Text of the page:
Probability: Independent vs. Dependent Probability mass function of sum of two regular dice. (Photo credit: Wikipedia) Materials: Paper bag that you cannot see through 10 things of three colors, such as M&Ms, jelly beans, suckers, buttons, tiles Paper Pen or pencil Optional: change the number of colors or items Instructions: Draw a line across the paper. Above the line, write the name of each color Count the number of items of each color Just below the line, write down the number of items of that color Draw 10 lines below the color names and number them 1 through 10 Put all the items in... (Read More ...)

Fibonacci Sequence. The Fibonacci sequence in terms of rabbits (Photo credit: Wikipedia) The Fibonacci sequence is a series of numbers in which each number in the series equals the sum of the two numbers before it. It was described by Leonardo Fibonacci, an Italian mathematician, in his 1202 Book of Calculations. He also introduced and popularized Hindu-Arabic numerals, which he learned when he traveled with his merchant father to North Africa. They eventually replaced Roman numerals for calculations and that’s what we use today, the numbers 1, 2, 3, instead of I, II and III. The problem... (Read More ...)

A map of the USA demonstrating the four colour theorem. (Photo credit: Wikipedia) The Four-Color Theorem Normally, when you color in a pattern in a coloring book, you don’t pay attention to how many colors you need. You use as many crayons as you have available. But, what if you only had two or three or four crayons and you were asked not to let any color meet the same color at any edge, could you do it? Let’s see. Materials: 4 colors of crayons or colored pencils or pens Paper Straight edge Optional: Blank U.S. map Instructions: Draw a grid that is 3×3, that is a square, divided into... (Read More ...)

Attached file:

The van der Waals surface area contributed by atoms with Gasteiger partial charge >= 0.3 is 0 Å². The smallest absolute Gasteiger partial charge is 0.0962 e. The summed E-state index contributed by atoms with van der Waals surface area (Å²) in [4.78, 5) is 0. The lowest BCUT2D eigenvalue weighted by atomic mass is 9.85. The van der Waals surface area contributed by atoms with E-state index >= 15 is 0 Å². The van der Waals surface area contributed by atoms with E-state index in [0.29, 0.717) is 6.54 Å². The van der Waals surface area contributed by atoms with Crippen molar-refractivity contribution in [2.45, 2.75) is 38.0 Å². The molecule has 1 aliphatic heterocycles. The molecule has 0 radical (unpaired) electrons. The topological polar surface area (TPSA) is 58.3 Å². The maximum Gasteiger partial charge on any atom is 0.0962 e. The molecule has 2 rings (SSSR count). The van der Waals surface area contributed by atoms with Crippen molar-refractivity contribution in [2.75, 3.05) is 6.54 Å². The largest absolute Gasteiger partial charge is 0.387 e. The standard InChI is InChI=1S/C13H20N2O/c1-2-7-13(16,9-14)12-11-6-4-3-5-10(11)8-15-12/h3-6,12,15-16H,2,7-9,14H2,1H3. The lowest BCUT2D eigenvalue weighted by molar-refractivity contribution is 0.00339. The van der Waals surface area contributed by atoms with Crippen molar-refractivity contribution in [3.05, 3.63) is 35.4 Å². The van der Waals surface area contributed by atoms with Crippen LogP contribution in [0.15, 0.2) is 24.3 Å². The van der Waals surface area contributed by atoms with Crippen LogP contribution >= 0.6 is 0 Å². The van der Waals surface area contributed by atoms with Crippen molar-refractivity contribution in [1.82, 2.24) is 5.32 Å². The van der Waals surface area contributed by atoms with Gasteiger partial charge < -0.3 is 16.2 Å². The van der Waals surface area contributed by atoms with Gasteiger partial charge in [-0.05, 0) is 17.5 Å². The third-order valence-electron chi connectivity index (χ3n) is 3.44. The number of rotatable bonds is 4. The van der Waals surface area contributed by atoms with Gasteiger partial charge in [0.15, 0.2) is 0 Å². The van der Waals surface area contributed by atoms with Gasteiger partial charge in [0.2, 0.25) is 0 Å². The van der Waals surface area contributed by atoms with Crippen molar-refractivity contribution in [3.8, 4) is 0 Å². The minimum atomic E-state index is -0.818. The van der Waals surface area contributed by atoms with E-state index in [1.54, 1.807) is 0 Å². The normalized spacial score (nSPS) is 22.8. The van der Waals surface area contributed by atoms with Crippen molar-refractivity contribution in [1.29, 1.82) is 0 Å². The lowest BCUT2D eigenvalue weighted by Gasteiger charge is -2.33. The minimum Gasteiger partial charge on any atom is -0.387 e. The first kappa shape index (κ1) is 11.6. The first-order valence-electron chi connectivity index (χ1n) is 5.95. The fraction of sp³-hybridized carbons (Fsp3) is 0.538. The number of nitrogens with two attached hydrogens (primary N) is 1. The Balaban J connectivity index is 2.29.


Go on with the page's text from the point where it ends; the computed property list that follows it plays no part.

Magic Squares: Odd The magic square, according to Chinese legend, was first constructed on the back of a turtle and is called the Lo Shu magic square, the only order of numbers in a 3×3 grid in which they all add up to 15. The unique normal magic square of order 3, also known as the Lo Shu Square. (Photo credit: Wikipedia) By contrast, when there are 4 rows and columns, there are 880 different ways to lay out the numbers in a magic square. Constructing a magic square is different if there are an odd number of rows and columns than an even number. Let’s get started making your own! Materials: Paper Pen... (Read More ...)

Magic Square 4×4 (Photo credit: Wikipedia) Magic Squares: Even Do you know what a magic square is? It is a grid of numbers that add up to the same number whether you add up all the numbers across a row, or down a column, or diagonally. You can make your own. Let’s start with an even number of columns and rows in the square. We will make one with 4 rows and 4 columns, a grid design that is also described as 4×4 (four by four). Materials: Paper Pens or pencils Ruler or straight edge Instructions: Draw a grid that has four rows and four columns. Put numbers in each square of the grid,... (Read More ...)